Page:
Why America Needs a National Program of Paid Sick and Family Leave

Yves here. I haven’t seen much in the way of details as to how the proposed 12 week paid family leave program would work. Obviously this is subject to negotiation, but below are some main points from the initial draft, per Health Affairs:

Biden’s American Families Plan proposes to phase in, over 10 years, 12 weeks of paid leave for: parents, including same-gender couples, caring for a newborn, adopted or foster child; workers addressing their own or a loved one’s serious illness; workers dealing with the effects of a family member’s military deployment or service-related injury; survivors of domestic violence or sexual assault; and workers grieving the loss of a loved one.

The program would provide most workers—including the self-employed, part-time, and contract workers—a minimum of two-thirds of weekly wages or salary, up to $4,000 a month. Lower-wage workers would get up to 80 percent of pay. The benefit would be government funded and coordinated with existing state and employer-provided paid leave. (Twenty percent of private-sector workers currently have access to paid leave. The federal program would be a baseline that employers and states could choose to add to.)

The White House estimates the program would cost $225 billion over 10 years….Biden proposes funding his paid leave program with general tax revenues—specifically through tax increases on upper-income families and corporations.

Even if the government pays for the benefit, having employees leave, even for important and completely legitimate reasons, is disruptive, particularly is the employee has high developed skills or knowledge. So I can see employers trying to find ways to structure work relations so as to fall outside this requirement. For instance, how are staffers who serve less than half time treated?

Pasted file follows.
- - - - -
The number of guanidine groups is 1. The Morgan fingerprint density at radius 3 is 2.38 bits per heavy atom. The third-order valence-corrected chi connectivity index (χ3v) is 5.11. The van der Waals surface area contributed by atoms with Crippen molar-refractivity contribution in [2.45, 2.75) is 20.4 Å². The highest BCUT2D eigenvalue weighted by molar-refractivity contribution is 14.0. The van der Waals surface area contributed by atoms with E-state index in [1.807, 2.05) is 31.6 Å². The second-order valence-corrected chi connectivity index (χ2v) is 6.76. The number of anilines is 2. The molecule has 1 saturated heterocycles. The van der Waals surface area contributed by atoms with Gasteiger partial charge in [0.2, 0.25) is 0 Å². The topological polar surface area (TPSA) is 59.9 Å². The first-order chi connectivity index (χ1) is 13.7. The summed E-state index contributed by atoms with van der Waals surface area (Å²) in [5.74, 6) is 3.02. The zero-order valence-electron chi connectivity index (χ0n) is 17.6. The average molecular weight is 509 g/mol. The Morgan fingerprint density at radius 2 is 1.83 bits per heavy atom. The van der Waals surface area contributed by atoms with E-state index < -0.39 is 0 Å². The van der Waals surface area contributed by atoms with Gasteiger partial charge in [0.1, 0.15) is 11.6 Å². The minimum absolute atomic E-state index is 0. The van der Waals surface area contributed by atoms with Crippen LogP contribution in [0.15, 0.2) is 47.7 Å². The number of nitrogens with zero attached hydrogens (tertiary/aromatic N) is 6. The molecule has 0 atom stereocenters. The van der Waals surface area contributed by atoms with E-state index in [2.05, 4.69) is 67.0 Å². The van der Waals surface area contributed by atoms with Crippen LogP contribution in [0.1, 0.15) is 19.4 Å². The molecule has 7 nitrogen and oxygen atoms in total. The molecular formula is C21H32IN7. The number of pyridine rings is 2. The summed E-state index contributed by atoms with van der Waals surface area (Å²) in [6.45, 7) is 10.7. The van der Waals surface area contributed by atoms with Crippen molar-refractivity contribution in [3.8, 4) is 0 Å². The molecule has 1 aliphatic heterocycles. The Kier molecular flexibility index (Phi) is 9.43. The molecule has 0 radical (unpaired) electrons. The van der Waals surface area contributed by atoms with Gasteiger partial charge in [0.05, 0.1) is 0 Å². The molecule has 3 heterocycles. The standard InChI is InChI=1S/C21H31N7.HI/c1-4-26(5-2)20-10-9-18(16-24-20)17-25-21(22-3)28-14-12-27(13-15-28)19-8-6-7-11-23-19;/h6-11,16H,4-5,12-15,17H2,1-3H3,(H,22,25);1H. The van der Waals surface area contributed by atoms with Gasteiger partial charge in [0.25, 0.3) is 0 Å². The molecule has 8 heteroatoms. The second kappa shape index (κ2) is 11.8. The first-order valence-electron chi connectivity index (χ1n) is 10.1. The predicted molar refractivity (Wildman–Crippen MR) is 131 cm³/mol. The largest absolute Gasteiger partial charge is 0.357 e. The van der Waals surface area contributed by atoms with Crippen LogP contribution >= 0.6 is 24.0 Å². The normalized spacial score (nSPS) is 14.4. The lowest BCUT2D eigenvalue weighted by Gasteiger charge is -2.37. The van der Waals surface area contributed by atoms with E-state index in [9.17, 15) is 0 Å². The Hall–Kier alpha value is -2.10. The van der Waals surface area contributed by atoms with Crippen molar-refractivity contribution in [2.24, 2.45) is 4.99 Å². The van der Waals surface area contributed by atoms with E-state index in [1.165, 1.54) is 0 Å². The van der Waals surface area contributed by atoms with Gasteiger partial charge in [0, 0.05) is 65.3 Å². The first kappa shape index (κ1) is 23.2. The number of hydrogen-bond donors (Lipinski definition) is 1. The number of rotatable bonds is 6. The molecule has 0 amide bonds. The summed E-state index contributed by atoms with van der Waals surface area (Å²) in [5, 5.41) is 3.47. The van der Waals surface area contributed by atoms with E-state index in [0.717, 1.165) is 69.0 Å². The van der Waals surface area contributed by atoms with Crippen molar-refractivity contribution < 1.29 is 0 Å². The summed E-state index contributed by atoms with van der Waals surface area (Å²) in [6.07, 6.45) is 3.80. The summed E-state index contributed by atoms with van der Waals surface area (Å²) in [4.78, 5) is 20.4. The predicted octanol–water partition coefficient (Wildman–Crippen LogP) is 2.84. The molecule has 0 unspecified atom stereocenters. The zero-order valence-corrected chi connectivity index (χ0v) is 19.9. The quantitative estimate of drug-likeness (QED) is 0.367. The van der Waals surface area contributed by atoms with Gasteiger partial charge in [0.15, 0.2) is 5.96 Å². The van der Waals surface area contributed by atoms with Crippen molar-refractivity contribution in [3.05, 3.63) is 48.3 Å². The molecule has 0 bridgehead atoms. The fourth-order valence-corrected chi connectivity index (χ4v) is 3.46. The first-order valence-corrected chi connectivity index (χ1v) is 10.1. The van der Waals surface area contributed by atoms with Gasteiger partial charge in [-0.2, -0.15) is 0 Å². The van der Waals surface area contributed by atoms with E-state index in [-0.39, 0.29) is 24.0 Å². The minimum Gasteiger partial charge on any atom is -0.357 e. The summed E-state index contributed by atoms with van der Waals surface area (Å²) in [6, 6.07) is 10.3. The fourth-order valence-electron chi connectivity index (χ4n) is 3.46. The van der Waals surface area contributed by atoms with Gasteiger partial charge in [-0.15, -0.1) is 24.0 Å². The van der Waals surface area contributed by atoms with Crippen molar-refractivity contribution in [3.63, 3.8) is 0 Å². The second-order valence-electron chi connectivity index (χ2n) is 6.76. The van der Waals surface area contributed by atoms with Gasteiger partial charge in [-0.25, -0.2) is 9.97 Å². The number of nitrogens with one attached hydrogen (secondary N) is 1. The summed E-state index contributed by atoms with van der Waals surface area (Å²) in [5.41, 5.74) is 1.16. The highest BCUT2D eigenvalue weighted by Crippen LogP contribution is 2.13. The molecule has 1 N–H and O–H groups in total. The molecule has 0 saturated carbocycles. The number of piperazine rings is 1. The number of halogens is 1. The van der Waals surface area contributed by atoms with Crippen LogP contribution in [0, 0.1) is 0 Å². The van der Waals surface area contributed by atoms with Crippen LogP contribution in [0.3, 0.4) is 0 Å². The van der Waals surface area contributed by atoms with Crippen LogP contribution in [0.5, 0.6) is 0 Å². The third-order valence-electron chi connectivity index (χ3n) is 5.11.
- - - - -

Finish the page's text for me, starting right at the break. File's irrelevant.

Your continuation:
The White House website description of the plan is coy about the status of part-time employees. The only mention is in the problem description, not the solution:

Low-wage and part-time workers, a majority of whom are women, are less likely to have access to paid sick days.

Note employee/employer me would not have benefitted had this law been in place when I got my hip replacement. Like many of the self-employed, I take payroll only once a year, and that wasn’t in the quarter when I had my operation.

Long-winded way of saying any the US is way behind global standards and needs to do better, but here as everywhere, how beneficial this family leave benefit proves to be will very much depend on details.

By Tom Conway, the international president of the United Steelworkers Union (USW). Produced by the Independent Media Institute

Keli Vereb wasn’t sure how long it would take to recover from complicated neck surgery last year, but she took comfort knowing she’d be able to focus on healing without having to worry about her job.

That’s because United Steelworkers (USW) Local 2227-01 negotiated a contract with Vereb’s employer, U.S. Steel, ensuring paid leave for workers who need time to fight for their health.

Millions of other workers need the same security. But they’re out of luck because America remains the only major industrialized country without a universal paid leave program that protects workers’ livelihoods while they confront serious health and family issues.

President Joe Biden’s American Families Plan fills this gaping hole in the nation’s social infrastructure. It would provide workers with 12 weeks of paid leave so they can navigate some of life’s biggest challenges without fear of unsympathetic bosses docking their wages or even firing them for taking time off.

Congress has begun working on legislation addressing key aspects of Biden’s proposal amid overwhelming public support for this commonsense policy.

“I didn’t worry about how I was going to pay the bills while I was off,” Vereb, a caster scheduler based at U.S. Steel’s Irvin Works near Pittsburgh, said of the three months she relied on her union-negotiated leave last year. “My benefits continued. My pension kept accruing.”

Vereb faced an arduous recovery after the operation, one of three she’s had over the years because of injuries sustained in a fender-bender three decades ago.

“It was a whole lot of healing,” recalled Vereb, a union griever, citing the pain and the line of 25 stitches starting at the back of her head. “The first six weeks, I had my neck in a neck immobilizer. I couldn’t even… [take] a shower on my own.”